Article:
What does Psalm 103:20 mean?
ESV: Bless the LORD, O you his angels, you mighty ones who do his word, obeying the voice of his word!
NIV: Praise the LORD, you his angels, you mighty ones who do his bidding, who obey his word.
NASB: Bless the Lord, you His angels, Mighty in strength, who perform His word, Obeying the voice of His word!
CSB: Bless the Lord, all his angels of great strength, who do his word, obedient to his command.
NLT: Praise the Lord, you angels, you mighty ones who carry out his plans, listening for each of his commands.
KJV: Bless the LORD, ye his angels, that excel in strength, that do his commandments, hearkening unto the voice of his word.
NKJV: Bless the Lord, you His angels, Who excel in strength, who do His word, Heeding the voice of His word.
Verse Commentary:
In this verse David calls on angels to bless, which in this context means to praise, their God. He describes the angels as mighty and obedient to God's Word. They listen for the faintest disclosure of His will.

The adjective "mighty" means powerful in strength and valor, and it is applied to warriors or conquerors or men of great ability (Judges 6:12; 11:1; 1 Chronicles 26:6). The account of the Assyrian forces that laid siege to Jerusalem in the time of King Hezekiah shows how mighty the angels are. The angel of the Lord—a single being—descended on the Assyrians during the night and killed 185,00 of them (2 Kings 19:35). While some think that might have been a pre-incarnate Jesus, any being described as an "angel" in the Bible bears immense power.

When Jesus returns to earth, He will be accompanied by His mighty angels and will judge those who do not know God and do not obey the gospel (2 Thessalonians 1:7–8). In the tribulation period a mighty angel with a loud voice, like a lion roaring, will stand with his right foot on the sea and his left foot on the earth (Revelation 10:2–3).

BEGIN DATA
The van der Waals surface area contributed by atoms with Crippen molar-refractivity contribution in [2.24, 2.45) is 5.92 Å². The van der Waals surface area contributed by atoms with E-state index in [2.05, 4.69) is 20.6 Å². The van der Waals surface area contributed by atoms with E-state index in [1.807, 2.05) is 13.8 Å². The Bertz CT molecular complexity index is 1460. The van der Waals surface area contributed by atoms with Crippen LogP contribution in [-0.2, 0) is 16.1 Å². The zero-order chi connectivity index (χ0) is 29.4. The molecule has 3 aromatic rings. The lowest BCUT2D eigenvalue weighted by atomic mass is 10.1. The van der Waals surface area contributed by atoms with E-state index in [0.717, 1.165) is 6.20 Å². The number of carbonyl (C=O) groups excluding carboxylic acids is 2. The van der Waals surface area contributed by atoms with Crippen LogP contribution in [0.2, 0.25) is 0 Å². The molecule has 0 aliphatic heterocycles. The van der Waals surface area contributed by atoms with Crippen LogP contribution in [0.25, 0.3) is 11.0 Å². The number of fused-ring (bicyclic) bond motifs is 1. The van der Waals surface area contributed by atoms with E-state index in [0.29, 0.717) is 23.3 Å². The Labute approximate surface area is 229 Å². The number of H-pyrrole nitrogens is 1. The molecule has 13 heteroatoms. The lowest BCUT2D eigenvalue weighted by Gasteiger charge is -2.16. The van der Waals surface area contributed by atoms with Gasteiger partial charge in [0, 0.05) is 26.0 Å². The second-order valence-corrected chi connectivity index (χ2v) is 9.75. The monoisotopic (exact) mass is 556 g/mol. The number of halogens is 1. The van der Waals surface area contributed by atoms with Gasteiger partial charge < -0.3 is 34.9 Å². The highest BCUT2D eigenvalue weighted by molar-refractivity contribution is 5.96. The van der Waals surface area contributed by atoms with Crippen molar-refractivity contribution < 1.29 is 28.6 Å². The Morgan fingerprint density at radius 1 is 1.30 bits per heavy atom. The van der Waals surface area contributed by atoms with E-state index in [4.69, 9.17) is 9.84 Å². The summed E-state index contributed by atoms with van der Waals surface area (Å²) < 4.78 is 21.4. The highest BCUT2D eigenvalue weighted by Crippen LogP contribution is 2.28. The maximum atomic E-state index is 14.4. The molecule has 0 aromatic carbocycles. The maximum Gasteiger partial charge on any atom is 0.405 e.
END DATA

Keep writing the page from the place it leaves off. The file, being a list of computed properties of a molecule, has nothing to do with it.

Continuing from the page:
Verse Context:
Psalm 103:20–22 contains the closing verses of this passage. David calls upon the Lord's angels and all His created beings to join in blessing the Lord, which in this context means to praise Him with strong affection. Psalm 150 concludes the book of Psalms with a similar call to praise the Lord. Praise to the Lord is appropriate because of His blessings (Psalm 103:1–13), His eternal love and righteousness (Psalm 103:17–18), and His sovereign rule over heaven and earth (Psalm 103:19).
Chapter Summary:
Psalm 103 praises God for what He has done. This includes celebration of His personal influence, as well as the way God has blessed the nation of Israel. David encourages praises from himself, from the people in general, and even from the angels and hosts of heaven.
Chapter Context:
Psalm 103 is one of four psalms which complete the fourth division of the book of Psalms (Psalms 90—106). These four psalms ascribe praise to the Lord. Psalm 103 was written by David and expresses his gratitude to the Lord for all His benefits. First Thessalonians 5:18 conveys the same theme of thanksgiving by exhorting believers to ''give thanks in all circumstances.''
Book Summary:
The book of Psalms is composed of individual songs, hymns, or poems, each of which is a ''Psalm'' in and of itself. These works contain a wide variety of themes. Some Psalms focus on praising and worshipping God. Others cry out in anguish over the pain of life. Still other Psalms look forward to the coming of the Messiah. While some Psalms are related, each has its own historical and biblical context.
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